A new fab five?
For local clubgoers, new group Seventy contains a few familiar faces, with a surprising new sound
Back in the day, in the 1990s, there was a band called the Tattooed Love Dogs.
The popular quartet pumped out a mix of sweaty rock ’n’ roll and twanging, country-inflected tunes from local stages night after night. The Love Dogs were courted by record labels, and there was plenty of speculation, at the time, that they would make the jump from regional favorite to national touring act.
Then the band disappeared. Its two singing and guitar-playing frontmen, Vinnie Montoya and Mike Blanchard, had seemed to be moving in different directions—Montoya’s heart is in pop and rock, and Blanchard’s roots remain in folk and country.
When bassist Peter Gandesbery’s parents were killed in the January 2000 crash of Alaska Airlines flight 261 off Point Mugu in Southern California, and Gandesbery (understandably) stopped playing, the Love Dogs went on hiatus. Longtime local music figure Harley White (of Papa’s Culture, Blackalicious and Original Heads) stepped in on bass to join Montoya, Blanchard and drummer Larry Schiavone, but the new arrangement never quite jelled, and a post-Love Dogs incarnation called Prairie Combo didn’t, either.
Cut to the present. Montoya, White and Schiavone surfaced recently in a new quintet, with Scotty George on lead guitar and Dave Van Dusen on keyboards. (Blanchard, meanwhile, has been playing old country songs with his wife, Laurieanne, in a combination called the Neighbors.)
What’s most striking about Seventy, as the new group is called, is, first, how unlike the Tattooed Love Dogs it sounds and, second, how much its music evokes one of rock’s most beloved foursomes.
That wasn’t by overt design. What happened was that White was going through the dissolution of a relationship and had been writing like a demon—“he definitely had the hot hand,” as Montoya put it—and the group began recording some demos in the Midtown home studio of Tesla bassist Brian Wheat, whose gruff blues-rock exterior hides a McCartney-like inner nature.
“It was kind of like Harley’s inner Beatle met Brian’s inner Beatle,” Montoya recalled. He added, “We were learning those songs as we were recording them.”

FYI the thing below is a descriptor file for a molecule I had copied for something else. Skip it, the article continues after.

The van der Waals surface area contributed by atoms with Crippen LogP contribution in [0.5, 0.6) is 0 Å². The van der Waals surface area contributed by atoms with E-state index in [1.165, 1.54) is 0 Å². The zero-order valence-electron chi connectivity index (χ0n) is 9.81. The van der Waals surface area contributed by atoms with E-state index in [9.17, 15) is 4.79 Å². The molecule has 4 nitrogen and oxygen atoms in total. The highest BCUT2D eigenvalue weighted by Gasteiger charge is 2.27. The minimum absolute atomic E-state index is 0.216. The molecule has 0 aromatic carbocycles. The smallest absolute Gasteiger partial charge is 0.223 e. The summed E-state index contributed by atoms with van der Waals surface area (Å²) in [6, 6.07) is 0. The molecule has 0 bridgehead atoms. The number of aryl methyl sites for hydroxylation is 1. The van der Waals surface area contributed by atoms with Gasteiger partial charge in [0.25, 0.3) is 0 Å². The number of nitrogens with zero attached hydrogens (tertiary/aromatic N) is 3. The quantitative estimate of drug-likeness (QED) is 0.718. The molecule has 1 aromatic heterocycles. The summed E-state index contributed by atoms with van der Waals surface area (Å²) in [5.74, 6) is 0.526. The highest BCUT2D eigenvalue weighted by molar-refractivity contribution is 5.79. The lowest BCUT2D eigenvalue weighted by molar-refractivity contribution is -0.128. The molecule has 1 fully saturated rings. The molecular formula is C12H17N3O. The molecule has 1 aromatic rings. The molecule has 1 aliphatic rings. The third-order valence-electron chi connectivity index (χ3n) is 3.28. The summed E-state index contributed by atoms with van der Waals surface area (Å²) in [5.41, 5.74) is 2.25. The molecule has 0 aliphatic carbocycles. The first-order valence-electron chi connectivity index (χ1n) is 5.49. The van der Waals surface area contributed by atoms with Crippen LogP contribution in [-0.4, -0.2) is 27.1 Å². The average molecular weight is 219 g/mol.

The group already has enough songs written for a second album.
Of the songs on its debut, Seventy cut “Eyes on You,” “Love” and “Waiting” at Wheat’s studio, but it couldn’t afford to cut a whole album there, so it moved to a home-computer Pro Tools setup, with White engineering.
“Vinnie kind of has a Lennon thing,” White said of Montoya. “So, that’s where I started: I said, ‘What’s the common ground between me and them?’ And it’s the Beatles. The first three or four songs, John and Paul were really on my mind when I wrote them.”
For example, take “Waiting.” “It’s kind of a sad song,” Montoya said. “Harley wrote that right after 9/11. All these country artists were writing songs about, you know, hatin’ this guy and bombin’ that guy back. He was like, ‘I don’t want to tell anyone what that song is about.’ It’s just that he saw one of those pieces on a woman who had watched the [World Trade Center towers] come down, and she sat there the whole night—ended up waiting a week for her husband, who never came home.”
It’s a poignant song, although the lyrics seem generic when divorced from any tragic context. “I can see that love is all around you,” Montoya sings in the song’s bridge. “As for me, I’ve never ever been so blue / Every little thought is you.” Then, as the band downshifts, Montoya launches into the chorus: “All through the night / I just sit there, waiting.”
Like the other songs on the record, “Waiting” walks that balance between deeply personal and universal, with an added, haunting, Beatlesque quality. It sounds like something that may catch fire. And the band knows it.
“We’re absolutely in love with what we’re doing,” Montoya said. “And that’s why we do it.”